insight into how chefs plan and change their menus,
Some menus change daily. Others change every few weeks or months, following the swell of the seasons or the whims of the kitchen.
Two Maine restaurants, the Salt Exchange in Portland and Natalie’s at the Camden Harbour Inn, recently offered a peek into the process of how they change their menus.
a Natural Foodie article on the upcoming visit to Portland by chef Mark Anthony, a proponent of lowering cholesterol through eating a plant-based diet,
He doesn’t hope you’ll buy the latest food prep gadget. He’s not trying to sign you up for a diet plan with meals shipped straight to your door. He won’t entice you with a shiny stack of cookbooks.
Instead, he’ll let you watch him cook, and then he’ll serve you a full-course meal. For free.
Wines;Tasted! has reported on the success of 2 recent wine & food charitable events: Tastes of France for Share Our Strength and the 3rd 20/20 wine event for Ingraham’s Spiral Arts.
On Sunday the 18 I, along with Tabitha from Crush, Scot from Davine, and Steve from Wicked hosted the third 20/20 charity wine tasting on Caiola’s back patio. It was gorgeous weather and holding the tasting outside shaded by a big old maple allowed us to really take advantage of it. We showcased 20 unusual wines from southern France and also managed to raise over $1100 for Ingraham’s Spiral Arts program which focuses on engaging the elderly.
It’s no longer Turkey Day every day on the rotary in Westbrook. Thanksgiving’s Bakery and Eatery shut its doors last week after about four years of serving up rotisserie turkey and a variety of baked goods.
Edible Obsessions has published memories of her days as the resident cook at the old Whole Grocer.
There were needs: vegan muffins, vegan cookies, two soups, two hot dishes, sandwiches and deli items. Mostly all vegan. Every day was playing a bit of (the original) Iron Chef, the mystery ingredients you’d have to create with wouldn’t be revealed until a box of produce or grocery items were culled and left. Dandelion Greens? Quinoa? Seitan? Huh? So, long before I was roasting pork bellies and failing miserably at pickling a cow’s tongue, I was a vegan and, sometimes, raw cook. And, honestly, it made me the cook I am now.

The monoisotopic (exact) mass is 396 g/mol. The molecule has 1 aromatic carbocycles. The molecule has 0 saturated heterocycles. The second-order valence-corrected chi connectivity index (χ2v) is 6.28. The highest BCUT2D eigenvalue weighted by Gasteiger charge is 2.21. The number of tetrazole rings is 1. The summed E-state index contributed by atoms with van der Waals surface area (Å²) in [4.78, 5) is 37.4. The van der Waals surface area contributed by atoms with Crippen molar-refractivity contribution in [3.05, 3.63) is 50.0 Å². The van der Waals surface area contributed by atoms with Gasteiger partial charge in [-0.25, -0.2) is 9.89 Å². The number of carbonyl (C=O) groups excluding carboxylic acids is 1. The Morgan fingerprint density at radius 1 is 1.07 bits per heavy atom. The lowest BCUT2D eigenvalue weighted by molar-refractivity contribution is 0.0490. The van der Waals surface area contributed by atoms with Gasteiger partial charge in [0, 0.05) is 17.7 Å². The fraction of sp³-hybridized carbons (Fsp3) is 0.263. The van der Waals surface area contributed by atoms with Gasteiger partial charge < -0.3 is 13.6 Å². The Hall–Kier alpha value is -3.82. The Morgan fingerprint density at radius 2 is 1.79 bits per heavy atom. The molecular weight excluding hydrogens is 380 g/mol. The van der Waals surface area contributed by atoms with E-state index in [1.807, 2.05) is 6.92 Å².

Today’s Press Herald includes a visit to Upper Farm Alpacas in Pownal on Sunday’s Open Farm Day,
Greg and Nicole Carter, owners of Upper Farm Alpacas, said they began their business in 2005 with the intention of getting only a few alpacas for the fiber they yield. She said the more research they did, the quicker they fell in love with alpacas.
a Maine at Work column on prepping and packing Salmon,
Behind Malia, a half-dozen or so people were on the salmon-cutting conveyor belt line. One man chopped off the head and tail, then a fillet machine cut open the fish. More men trimmed the fillets, another machine deboned the fish, then someone else plucked out the peskiest bones using tweezers. The fish was then inspected before being packed.
and an article about a call for aid from the Portland Fish Exchange,
The city last week mailed a letter to the owners of more than 60 groundfishing vessels. The future of the Portland Fish Exchange is now uncertain, the letter says, and it needs increased fish landings to ensure its continued operation.
pArts has published a review of Nosh.